It’s something of a food blogger invasion in Cambodia at present; more than one of us in the same country is a trend. Ex-expat and frequent revisitor Karen Coates is touring the countryside. Her recent grim observation on what makes Cambodian tuk trei that little bit different:
We recently visited a small fish-sauce operation near Battambang, and our tuk-tuk driver said he used to work for a similar factory.
â€œI know itâ€™s not good. Sometimes the workers piss into the vats. The men, sometimes theyâ€™re lazy. They donâ€™t go to the toilets.â€
After a hard day of terminating contracts in Samlot, infamous Third World infant exporter Angelina Jolie feeds her son a plateful of late night Cambodian crickets. At the moment, this is about the best coverage that Cambodian food can receive from the mainstream press.
New to the Cambodian blog scene, Details are Sketchy reprints the Cambodia Dailyâ€™s monkey oâ€™ the day scoop: jealous ape hooked on stout.
Forestry officials will investigate reports that customers at a Battambang province restaurant have been plying a pet monkey with multiple cans of ABC Stout after it developed a taste for the eight-percent alcoholic drink, an official said Wednesday.
Three-year-old Mira recently started drinking at least three cans of stout per day, apparently to cope with jealously caused by waitresses pretending to flirt with male customers, according to Rath Sorphea, owner of Sorphea Restaurant in Battambang district.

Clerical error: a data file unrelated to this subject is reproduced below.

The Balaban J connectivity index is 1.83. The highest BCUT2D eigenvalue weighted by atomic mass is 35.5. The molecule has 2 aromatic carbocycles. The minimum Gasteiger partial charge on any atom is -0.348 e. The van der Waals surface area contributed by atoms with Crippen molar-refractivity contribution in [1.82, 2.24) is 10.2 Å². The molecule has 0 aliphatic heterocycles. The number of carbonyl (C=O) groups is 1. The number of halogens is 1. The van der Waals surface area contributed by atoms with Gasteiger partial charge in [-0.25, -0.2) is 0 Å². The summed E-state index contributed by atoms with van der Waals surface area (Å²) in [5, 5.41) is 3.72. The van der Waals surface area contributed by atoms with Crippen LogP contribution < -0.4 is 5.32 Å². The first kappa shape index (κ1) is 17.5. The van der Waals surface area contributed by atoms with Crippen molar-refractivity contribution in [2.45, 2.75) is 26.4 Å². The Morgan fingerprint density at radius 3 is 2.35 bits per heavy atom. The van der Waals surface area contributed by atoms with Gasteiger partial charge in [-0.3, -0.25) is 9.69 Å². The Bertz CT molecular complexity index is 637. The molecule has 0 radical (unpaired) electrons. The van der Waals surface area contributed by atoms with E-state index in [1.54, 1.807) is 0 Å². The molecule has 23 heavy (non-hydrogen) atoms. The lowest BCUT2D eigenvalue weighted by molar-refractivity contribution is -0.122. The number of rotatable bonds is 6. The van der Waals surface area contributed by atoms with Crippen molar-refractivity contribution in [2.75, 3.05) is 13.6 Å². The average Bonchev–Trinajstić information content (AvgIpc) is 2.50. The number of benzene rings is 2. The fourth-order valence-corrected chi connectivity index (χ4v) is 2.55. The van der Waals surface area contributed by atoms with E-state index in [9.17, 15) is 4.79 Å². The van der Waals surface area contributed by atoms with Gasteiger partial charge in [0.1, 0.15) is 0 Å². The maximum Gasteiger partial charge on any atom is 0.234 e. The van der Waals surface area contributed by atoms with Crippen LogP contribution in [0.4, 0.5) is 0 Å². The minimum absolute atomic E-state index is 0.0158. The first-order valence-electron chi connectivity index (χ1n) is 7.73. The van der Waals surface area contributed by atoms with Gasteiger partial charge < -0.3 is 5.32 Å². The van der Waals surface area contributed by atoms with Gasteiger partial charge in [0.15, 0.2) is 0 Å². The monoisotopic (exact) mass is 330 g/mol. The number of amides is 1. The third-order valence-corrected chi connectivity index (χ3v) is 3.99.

Too much monkey-related news is never enough.
Previously on Phnomenon: ABC Stout
Ray Zepp, author of Cambodia’s best (if occasionally wat-obsessed) niche travel guide, “Battambang and Around”, is back in the country, and has written a nice wrap up of the changes that Battambang has undergone in the preceding few years at Khmer440. On food and drink in Battambang:
Evenings in Battambang, granted, are not as exciting as in Phnom Penh. Relaxation is the operative word. And where better to relax than the Riverside Balcony Bar. Phnom Penh has nothing to compare with it. And although I am usually not given to hyperbole, I would say that the Riverside should be listed in one of the â€˜Great Bars of the Worldâ€™, and is not to be missed under any circumstances. And if you really want to chow down on good Khmer food, you can go right next door to the Riverside to the â€œCowâ€™s Stomachâ€ (romantic name, eh?). You can often tell the best Khmer restaurants when you see lots of people eating, but no live music or sexy beer girls. People are there for the food.
I’m with him on both the Riverside and Cow’s Stomach. Apart from the booze and the somnolence, Riverside’s meatballs are the kind of Westerner stodge that I need to keep me sane after a few days of Battambang fieldwork and concomitant roadside Khmer food. Cow’s Stomach is what I need to remember that roadside Cambodian food is not of the same genus as kitchen-cooked Cambodian food. With the opening of the new La Villa Hotel, and more importantly as a few friends have told me, the arrival of chocolate mousse in Battambang, I’ve really got to get back up north there to see what is happening.
Zepp has a new guide out in Summer 2006 with Peter Hogan and photography by Simon Toffanello.
See:Ray Zepp Returns to Cambodia
Teo Hotel in Battambang not only features an inappropriately encyclopedic menu ranging from pizza to hamburgers to Thai classics, but also plays host to some of the strangest menu translations available in the whole of Cambodia.
Next time I’m up north, I’ll be devoting my meal time to all kinds of on fire.